Draws on the languages of biology and mathematics to outline the mathematical principles according to which life evolves in an intriguing study that makes a clear and compelling case for understanding every living system in terms of evolutionary dynamics.
This book presents the latest research and theory about organizational evolutionary change. It brings together the work of organization theorists who have played key roles in challenging the orthodox adaptation views that prevailed until the beginning of the 1980s. Joel A.C. Baum and Jitendra V. Singh emphasize hierarchy of evolutionary processes at the intraorganizational level, the organizational level, the population level, and the community level. Derived from a conference held at the Stern School of Business at New York University, Evolutionary Dynamics of Organizations is organized in a way that gives order and coherence to what has been a diverse and multidisciplinary field.
Exploring the Interplay of Selection, Accident, Neutrality, and Function
Author: James Patrick Crutchfield
Publisher: Oxford University Press, USA
This book presents a wide range of research on these cross-cutting topics. The workshop out of which they came brought together physicists and computer scientists, on the one hand, and molecular, developmental, and macro-evolutionary biologists, on the other. The dialogue that emerges from the collection as a whole sheds new light on the richness and difficulty of evolutionary dynamics."--BOOK JACKET.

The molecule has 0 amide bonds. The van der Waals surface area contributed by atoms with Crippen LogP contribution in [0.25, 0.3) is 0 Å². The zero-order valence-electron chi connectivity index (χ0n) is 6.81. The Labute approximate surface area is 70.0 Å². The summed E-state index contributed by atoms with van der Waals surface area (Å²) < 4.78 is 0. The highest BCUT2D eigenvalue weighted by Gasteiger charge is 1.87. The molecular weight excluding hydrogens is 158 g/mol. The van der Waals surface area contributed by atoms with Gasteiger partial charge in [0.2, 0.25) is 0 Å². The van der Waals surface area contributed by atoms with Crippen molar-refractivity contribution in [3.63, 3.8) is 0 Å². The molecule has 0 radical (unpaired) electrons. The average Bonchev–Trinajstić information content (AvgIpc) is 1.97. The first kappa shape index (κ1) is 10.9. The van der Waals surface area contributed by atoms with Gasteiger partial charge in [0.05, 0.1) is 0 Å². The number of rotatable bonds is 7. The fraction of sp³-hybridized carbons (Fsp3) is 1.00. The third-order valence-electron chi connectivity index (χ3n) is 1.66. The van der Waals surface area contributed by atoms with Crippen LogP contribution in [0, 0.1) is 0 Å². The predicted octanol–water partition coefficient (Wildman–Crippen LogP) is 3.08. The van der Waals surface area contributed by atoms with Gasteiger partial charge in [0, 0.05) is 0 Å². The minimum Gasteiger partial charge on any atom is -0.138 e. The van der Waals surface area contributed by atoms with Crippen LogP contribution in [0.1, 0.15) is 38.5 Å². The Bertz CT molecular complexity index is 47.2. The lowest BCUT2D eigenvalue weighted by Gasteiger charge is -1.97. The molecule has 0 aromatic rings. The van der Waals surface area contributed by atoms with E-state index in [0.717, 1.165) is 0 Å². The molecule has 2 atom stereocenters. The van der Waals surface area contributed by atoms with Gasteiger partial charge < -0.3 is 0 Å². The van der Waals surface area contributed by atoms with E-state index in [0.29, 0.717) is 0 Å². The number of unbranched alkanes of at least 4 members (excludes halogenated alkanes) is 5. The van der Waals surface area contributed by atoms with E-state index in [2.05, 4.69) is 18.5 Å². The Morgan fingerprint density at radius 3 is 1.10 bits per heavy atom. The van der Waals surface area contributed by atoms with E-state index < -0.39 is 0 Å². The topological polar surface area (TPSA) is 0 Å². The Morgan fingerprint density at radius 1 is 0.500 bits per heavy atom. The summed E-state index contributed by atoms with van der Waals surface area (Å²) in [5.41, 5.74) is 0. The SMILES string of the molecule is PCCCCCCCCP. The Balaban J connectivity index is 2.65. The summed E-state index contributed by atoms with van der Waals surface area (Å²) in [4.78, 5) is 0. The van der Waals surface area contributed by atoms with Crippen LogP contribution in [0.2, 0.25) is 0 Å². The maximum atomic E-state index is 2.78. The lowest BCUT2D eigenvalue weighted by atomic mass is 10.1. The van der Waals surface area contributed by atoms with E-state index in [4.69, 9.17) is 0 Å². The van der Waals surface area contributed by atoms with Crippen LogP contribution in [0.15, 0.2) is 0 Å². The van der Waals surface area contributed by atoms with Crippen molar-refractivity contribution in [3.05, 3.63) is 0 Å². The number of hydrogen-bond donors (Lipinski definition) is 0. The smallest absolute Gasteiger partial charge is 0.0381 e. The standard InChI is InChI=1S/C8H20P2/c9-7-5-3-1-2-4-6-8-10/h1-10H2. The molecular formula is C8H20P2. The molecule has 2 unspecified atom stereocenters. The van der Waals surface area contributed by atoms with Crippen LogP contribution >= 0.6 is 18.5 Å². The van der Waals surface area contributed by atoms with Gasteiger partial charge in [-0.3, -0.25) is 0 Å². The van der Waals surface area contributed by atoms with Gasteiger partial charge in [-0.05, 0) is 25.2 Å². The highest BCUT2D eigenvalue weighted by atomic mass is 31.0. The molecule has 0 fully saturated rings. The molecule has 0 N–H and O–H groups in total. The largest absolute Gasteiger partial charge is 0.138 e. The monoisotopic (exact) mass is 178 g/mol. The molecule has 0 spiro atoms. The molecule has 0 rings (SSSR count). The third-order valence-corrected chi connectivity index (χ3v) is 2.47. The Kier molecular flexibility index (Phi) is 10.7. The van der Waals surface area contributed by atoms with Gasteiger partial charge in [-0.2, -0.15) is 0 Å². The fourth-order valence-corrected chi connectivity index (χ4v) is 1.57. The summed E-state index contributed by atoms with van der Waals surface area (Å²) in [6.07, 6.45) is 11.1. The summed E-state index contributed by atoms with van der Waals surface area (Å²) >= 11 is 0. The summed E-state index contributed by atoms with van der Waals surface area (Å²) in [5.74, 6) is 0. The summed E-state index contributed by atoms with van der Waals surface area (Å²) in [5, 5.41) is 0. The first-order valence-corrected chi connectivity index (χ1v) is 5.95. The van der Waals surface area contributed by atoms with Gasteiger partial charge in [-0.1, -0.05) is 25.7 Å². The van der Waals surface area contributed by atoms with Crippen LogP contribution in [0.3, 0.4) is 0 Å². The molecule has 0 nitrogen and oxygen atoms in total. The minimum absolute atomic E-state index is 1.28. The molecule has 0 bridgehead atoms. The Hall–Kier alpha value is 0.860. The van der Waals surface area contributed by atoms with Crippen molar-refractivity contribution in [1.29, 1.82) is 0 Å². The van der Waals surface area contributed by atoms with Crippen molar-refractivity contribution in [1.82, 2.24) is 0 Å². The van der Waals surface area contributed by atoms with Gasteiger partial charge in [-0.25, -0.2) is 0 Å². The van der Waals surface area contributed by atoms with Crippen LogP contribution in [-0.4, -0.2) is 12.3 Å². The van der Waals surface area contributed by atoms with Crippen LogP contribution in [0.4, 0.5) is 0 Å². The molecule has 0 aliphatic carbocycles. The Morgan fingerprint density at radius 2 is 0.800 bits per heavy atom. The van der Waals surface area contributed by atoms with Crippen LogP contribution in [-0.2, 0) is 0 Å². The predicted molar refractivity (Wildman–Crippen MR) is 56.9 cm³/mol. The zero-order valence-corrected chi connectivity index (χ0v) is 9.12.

In recent years, scientists have realized that evolution can occur on timescales much shorter than the "long lapse of ages" emphasized by Darwin—in fact, evolutionary change is occurring all around us all the time. This book provides an authoritative and accessible introduction to eco-evolutionary dynamics, a cutting-edge new field that seeks to unify evolution and ecology into a common conceptual framework focusing on rapid and dynamic environmental and evolutionary change. Andrew Hendry covers key aspects of evolution, ecology, and their interactions. Topics range from natural selection, adaptive divergence, ecological speciation, and gene flow to population and community dynamics, ecosystem function, plasticity, and genomics. Hendry evaluates conceptual and methodological approaches, and draws on empirical data from natural populations—including those in human-disturbed environments—to tackle a number of classic and emerging research questions. He also discusses exciting new directions for future research at the intersection of ecology and evolution. An invaluable guide for students and researchers alike, Eco-evolutionary Dynamics reveals how evolution and ecology interact strongly on short timescales to shape the world we see around us.